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Painkiller Detox and Withdrawal

Prescription opioid misuse is a prevalent problem in the United States. In 2021, a survey of Americans aged 12 and older found that about 8.7 million people had misused prescription painkiller drugs in the previous year.1

In this article, we will look at the process of prescription painkiller detox, common withdrawal symptoms, and estimated withdrawal timelines.

We’ll also discuss what medications may be used in the detox process and how to find treatment for an opioid use disorder involving prescription opioid painkillers.

What Is Painkiller Detox?

Detoxification, also known as “detox,” is a process that you may undergo at the start of treatment for painkiller addiction.2 If you develop significant opioid dependence and stop taking painkillers abruptly, you may be at risk of experiencing unpleasant withdrawal symptoms.2

Opioid painkillers are medications that reduce the intensity of pain signal perception in the brain and spinal cord.1 Prescription opioid painkillers include hydrocodone, oxycodone, morphine, codeine, and fentanyl.1

Painkiller Withdrawal Symptoms

Painkiller withdrawal can occur after someone who first becomes physically dependent abruptly stops taking the drug or significantly cuts back their use.2

Symptoms of painkiller withdrawal can include:

  • Insomnia.1
  • Rapid breathing, also called tachypnea.2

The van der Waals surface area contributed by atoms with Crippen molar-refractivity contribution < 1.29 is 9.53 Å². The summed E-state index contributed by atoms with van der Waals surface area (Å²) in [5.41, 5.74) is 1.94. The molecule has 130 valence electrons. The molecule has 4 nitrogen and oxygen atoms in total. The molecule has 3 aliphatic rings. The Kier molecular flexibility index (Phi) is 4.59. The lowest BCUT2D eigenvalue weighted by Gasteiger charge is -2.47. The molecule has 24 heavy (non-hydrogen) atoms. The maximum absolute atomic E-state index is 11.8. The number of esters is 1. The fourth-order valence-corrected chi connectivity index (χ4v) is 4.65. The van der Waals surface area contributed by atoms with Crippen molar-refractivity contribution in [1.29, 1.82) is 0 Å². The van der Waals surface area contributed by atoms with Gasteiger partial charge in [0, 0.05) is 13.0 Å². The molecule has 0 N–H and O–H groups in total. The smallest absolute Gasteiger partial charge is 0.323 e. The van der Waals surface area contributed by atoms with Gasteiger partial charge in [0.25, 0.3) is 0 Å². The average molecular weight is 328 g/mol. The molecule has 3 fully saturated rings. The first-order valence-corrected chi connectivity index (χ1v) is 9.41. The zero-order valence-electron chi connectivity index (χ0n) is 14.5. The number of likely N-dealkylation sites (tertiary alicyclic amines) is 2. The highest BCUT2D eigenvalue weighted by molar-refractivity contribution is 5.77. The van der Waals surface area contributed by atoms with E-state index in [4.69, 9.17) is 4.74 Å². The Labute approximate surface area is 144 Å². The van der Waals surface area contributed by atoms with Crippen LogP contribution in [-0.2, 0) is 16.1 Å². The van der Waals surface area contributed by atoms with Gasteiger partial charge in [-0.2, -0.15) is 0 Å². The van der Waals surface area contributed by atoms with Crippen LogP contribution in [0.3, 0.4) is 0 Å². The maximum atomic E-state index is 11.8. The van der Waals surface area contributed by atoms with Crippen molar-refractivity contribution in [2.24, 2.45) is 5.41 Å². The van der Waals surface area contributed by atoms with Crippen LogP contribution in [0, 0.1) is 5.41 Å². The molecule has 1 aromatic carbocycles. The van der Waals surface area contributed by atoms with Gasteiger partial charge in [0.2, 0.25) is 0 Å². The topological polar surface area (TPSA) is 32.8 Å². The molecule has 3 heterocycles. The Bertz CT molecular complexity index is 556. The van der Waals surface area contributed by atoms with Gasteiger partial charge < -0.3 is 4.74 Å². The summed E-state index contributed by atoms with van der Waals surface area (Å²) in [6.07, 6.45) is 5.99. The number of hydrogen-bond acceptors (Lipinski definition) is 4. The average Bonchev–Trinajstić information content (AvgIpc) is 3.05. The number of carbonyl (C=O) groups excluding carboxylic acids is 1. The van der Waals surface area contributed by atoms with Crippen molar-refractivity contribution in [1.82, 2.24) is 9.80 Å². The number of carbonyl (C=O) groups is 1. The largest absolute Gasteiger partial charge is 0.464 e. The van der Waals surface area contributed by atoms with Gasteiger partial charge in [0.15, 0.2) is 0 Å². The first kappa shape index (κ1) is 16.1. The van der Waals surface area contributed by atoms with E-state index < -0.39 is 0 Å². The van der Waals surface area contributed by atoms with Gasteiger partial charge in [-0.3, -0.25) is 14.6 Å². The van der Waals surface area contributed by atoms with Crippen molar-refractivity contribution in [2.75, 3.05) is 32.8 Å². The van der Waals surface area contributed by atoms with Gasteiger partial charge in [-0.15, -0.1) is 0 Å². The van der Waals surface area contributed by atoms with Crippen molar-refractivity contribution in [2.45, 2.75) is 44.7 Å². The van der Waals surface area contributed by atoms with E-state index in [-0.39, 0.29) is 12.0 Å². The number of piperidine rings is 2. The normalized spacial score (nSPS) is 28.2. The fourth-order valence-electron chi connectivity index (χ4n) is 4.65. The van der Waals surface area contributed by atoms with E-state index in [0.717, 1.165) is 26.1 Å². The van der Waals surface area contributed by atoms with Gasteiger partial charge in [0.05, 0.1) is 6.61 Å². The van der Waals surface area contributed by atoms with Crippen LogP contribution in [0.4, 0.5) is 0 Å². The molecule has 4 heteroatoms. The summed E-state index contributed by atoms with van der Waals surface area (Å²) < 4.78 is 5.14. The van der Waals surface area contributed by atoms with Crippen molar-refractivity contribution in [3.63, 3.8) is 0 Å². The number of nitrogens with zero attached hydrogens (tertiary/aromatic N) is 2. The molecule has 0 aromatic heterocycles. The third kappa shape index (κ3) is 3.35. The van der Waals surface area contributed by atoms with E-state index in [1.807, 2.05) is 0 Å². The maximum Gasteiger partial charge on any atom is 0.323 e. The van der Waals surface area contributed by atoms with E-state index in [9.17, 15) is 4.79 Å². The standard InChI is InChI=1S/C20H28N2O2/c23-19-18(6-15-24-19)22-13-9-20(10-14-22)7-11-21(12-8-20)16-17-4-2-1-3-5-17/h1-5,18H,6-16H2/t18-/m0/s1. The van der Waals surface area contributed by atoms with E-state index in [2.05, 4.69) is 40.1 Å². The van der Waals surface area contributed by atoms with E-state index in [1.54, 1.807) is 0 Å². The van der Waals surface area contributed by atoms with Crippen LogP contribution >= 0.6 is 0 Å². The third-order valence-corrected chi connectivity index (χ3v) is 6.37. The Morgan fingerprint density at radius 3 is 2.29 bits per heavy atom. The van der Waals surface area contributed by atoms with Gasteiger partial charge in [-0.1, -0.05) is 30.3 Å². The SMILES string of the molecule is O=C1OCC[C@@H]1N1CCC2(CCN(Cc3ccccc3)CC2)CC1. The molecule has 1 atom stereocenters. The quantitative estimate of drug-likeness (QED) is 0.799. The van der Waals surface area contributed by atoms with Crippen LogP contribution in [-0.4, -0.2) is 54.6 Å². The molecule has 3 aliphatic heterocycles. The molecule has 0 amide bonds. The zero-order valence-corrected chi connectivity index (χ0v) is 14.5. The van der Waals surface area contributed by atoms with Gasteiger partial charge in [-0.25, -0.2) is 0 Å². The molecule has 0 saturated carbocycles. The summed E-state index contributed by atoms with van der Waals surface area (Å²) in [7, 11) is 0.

• Tachycardia, or rapid heart rate.2
  • Elevated body temperature.2
  • Sweating, chills, and goosebumps.2
  • Runny nose and teary eyes.2
  • Muscular or bone pain.1
  • Diarrhea.1
  • Vomiting.1

How Long Does Painkiller Withdrawal Last?

Every person is different, and your expected timeline for withdrawal can vary based on the specific type of opioid being used. Stopping relatively short-acting opioids could lead to withdrawal symptoms that arise within 8–24 hours after your last use, and withdrawal from long-acting opioids can begin up to 36 hours after last use.3

Symptoms may continue to develop for several days after their onset—for roughly 1–3 days in the case of short-acting painkillers, and 3–4 days for relatively longer-acting ones. The full duration of opioid withdrawal can take around 7 to 10 days in total for shorter-acting painkillers and 14 days or more for relatively long-acting ones.3

What Happens During Painkiller Detox?

Undergoing detoxification from painkillers looks different for everyone, as the treatment process is customized to each person’s needs. However, there are three essential components of medical detox that people may experience during this time:4